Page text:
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How to Leave a Big Company for a Smaller One

There are a variety of differences between a big company and a smaller one. If you have made a decision to leave employment at your current job for a new position at a smaller company, then you need to consider these factors—possible changes and getting prepared for the transition. This article will address those factors and provide tips on making the transition.

Understand the Possible Changes

The process begins with first understanding the possible changes you may encounter along the way, through the transition, to the new employment at the smaller company. There are both positive and negative factors which are listed below.

Positive Factors

  • Company Agility – Smaller companies are typically more agile in regard to the ebb and flow of getting changes and innovations implemented more quickly than larger companies. This can be a positive aspect of change that you can look forward to.
  • Familiarity with Coworkers – You will most likely experience a different workplace atmosphere at a smaller company than the corporate-like setting that you were used to. There will be more familiarity with coworkers and you will have more day to day contact with the majority of employees in the company.
  • Success is More Visible – In a smaller company, your successes become more visible to management and this can lead to promotions, pay raises and various job recognition and awards.
  • Responsibilities are More Varied – Contrary to the job-specific tasks and departments of a corporate office, working in a smaller company often times leads to employment positions with a variety of daily tasks.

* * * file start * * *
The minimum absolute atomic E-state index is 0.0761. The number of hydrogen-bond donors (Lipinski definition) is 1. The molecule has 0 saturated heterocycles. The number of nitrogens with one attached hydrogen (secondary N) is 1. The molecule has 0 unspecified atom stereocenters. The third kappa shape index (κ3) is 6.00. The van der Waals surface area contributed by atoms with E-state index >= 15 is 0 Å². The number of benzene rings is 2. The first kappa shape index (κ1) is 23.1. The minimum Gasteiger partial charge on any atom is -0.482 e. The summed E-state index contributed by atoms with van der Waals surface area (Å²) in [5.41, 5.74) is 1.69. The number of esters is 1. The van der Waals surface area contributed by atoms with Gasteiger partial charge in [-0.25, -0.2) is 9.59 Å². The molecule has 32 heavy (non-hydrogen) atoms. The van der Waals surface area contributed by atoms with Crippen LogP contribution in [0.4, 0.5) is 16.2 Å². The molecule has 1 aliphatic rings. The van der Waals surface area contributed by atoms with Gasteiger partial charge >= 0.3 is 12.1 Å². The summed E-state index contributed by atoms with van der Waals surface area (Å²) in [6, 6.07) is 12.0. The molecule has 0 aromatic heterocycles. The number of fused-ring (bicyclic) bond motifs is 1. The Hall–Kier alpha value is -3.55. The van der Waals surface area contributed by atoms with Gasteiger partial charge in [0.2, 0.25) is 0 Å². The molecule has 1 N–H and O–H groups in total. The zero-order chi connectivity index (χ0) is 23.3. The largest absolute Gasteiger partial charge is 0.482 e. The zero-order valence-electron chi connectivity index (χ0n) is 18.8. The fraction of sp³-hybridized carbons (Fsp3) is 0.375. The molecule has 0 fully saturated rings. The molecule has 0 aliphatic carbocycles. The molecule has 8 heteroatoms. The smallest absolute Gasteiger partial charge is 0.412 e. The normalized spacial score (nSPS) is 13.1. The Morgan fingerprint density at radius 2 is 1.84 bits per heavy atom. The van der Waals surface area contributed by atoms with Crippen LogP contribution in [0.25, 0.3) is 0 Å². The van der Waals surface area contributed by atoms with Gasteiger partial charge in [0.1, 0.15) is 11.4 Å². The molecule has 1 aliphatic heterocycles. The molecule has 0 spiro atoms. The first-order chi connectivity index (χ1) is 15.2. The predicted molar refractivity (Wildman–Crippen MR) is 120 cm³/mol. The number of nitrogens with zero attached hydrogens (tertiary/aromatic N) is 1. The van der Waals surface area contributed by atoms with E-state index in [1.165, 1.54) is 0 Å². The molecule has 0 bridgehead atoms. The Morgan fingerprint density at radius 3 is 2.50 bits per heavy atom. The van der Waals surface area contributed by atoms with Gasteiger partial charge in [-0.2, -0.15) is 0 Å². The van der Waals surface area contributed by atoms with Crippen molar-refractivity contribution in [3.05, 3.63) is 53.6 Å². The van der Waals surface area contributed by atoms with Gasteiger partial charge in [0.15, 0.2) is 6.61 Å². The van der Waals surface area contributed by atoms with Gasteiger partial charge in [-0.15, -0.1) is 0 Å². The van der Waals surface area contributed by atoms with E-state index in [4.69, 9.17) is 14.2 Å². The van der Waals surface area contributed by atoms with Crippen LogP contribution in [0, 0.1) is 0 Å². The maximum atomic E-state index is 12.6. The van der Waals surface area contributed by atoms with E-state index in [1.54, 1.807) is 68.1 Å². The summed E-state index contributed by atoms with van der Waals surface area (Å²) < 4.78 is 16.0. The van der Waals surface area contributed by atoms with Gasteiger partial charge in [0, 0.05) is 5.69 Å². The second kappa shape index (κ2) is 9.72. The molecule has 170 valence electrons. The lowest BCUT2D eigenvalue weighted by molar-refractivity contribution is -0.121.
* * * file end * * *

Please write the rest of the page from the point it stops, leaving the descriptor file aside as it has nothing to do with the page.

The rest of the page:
Negative Factors

  • Company Structure – Smaller companies are generally less rigid in rules and regulations than larger corporations. There are still company policies to follow, but many times there is more of a give and take between employer and employee.
  • Not as Good Benefits – This is not always the case. However, many larger companies offer a better, more comprehensive benefits package than smaller employers, due to obvious reasons of costs.
  • More Relationship Issues – As a result of working with fewer people in a closer working environment, smaller companies run the risk of dealing with negative employee relationship conflicts more often.
  • Failure is More Visible – With a smaller workforce, you will stand out more and your work is easily judged and on display. This can become a negative factor for you if you fail at a job task.
  • No Legal or HR Dept. – Smaller companies often times do not have large legal or HR departments as resources for employees. This means that employees are more likely to have to deal with workplace issues without representation. 

Get Prepared for the Change

The second factor involves preparing for the change. You will need to get prepared physically, mentally and emotionally.

  • Physically – You will need to begin the process of transitioning by submitting your notice, finishing up current work tasks and possibly training a replacement employee.
  • Mentally – Take the time to carefully review the information disseminated here and ascertain which specifics apply to your life. Then begin the task of mentally processing everything that will need to be done to execute a smooth transition.
  • Emotionally – This transition will take a toll on you, but it doesn’t have to affect you in a negative manner if you are already emotionally prepared for all the changes.

Leaving a big company to work for a smaller one is a decision that needs to be made with careful consideration. There are some basic factors to consider as described in this article. You must fully understand the possible changes that will occur. Then the process begins of physically, mentally and emotionally preparing yourself for the transition.


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